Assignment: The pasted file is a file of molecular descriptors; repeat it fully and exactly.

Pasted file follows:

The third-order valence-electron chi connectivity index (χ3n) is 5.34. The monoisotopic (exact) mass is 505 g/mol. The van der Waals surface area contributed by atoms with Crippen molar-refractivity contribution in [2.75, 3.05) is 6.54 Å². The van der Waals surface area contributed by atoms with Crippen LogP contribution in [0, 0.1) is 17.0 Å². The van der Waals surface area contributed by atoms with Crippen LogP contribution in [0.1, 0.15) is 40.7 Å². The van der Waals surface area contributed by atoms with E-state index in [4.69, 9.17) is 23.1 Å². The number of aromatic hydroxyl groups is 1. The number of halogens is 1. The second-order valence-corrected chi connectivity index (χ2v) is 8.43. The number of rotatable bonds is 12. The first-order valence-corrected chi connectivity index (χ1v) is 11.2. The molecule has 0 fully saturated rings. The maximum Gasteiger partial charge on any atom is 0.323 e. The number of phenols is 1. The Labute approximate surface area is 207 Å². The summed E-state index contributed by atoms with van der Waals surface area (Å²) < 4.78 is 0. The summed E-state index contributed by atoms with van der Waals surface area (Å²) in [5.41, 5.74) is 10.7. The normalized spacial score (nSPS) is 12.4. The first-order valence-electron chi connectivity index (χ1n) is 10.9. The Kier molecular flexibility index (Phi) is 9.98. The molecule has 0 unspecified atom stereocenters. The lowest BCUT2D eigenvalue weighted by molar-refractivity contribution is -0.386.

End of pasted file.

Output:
The third-order valence-electron chi connectivity index (χ3n) is 5.34. The monoisotopic (exact) mass is 505 g/mol. The van der Waals surface area contributed by atoms with Crippen molar-refractivity contribution in [2.75, 3.05) is 6.54 Å². The van der Waals surface area contributed by atoms with Crippen LogP contribution in [0, 0.1) is 17.0 Å². The van der Waals surface area contributed by atoms with Crippen LogP contribution in [0.1, 0.15) is 40.7 Å². The van der Waals surface area contributed by atoms with E-state index in [4.69, 9.17) is 23.1 Å². The number of aromatic hydroxyl groups is 1. The number of halogens is 1. The second-order valence-corrected chi connectivity index (χ2v) is 8.43. The number of rotatable bonds is 12. The first-order valence-corrected chi connectivity index (χ1v) is 11.2. The molecule has 0 fully saturated rings. The maximum Gasteiger partial charge on any atom is 0.323 e. The number of phenols is 1. The Labute approximate surface area is 207 Å². The summed E-state index contributed by atoms with van der Waals surface area (Å²) < 4.78 is 0. The summed E-state index contributed by atoms with van der Waals surface area (Å²) in [5.41, 5.74) is 10.7. The normalized spacial score (nSPS) is 12.4. The first-order valence-electron chi connectivity index (χ1n) is 10.9. The Kier molecular flexibility index (Phi) is 9.98. The molecule has 0 unspecified atom stereocenters. The lowest BCUT2D eigenvalue weighted by molar-refractivity contribution is -0.386.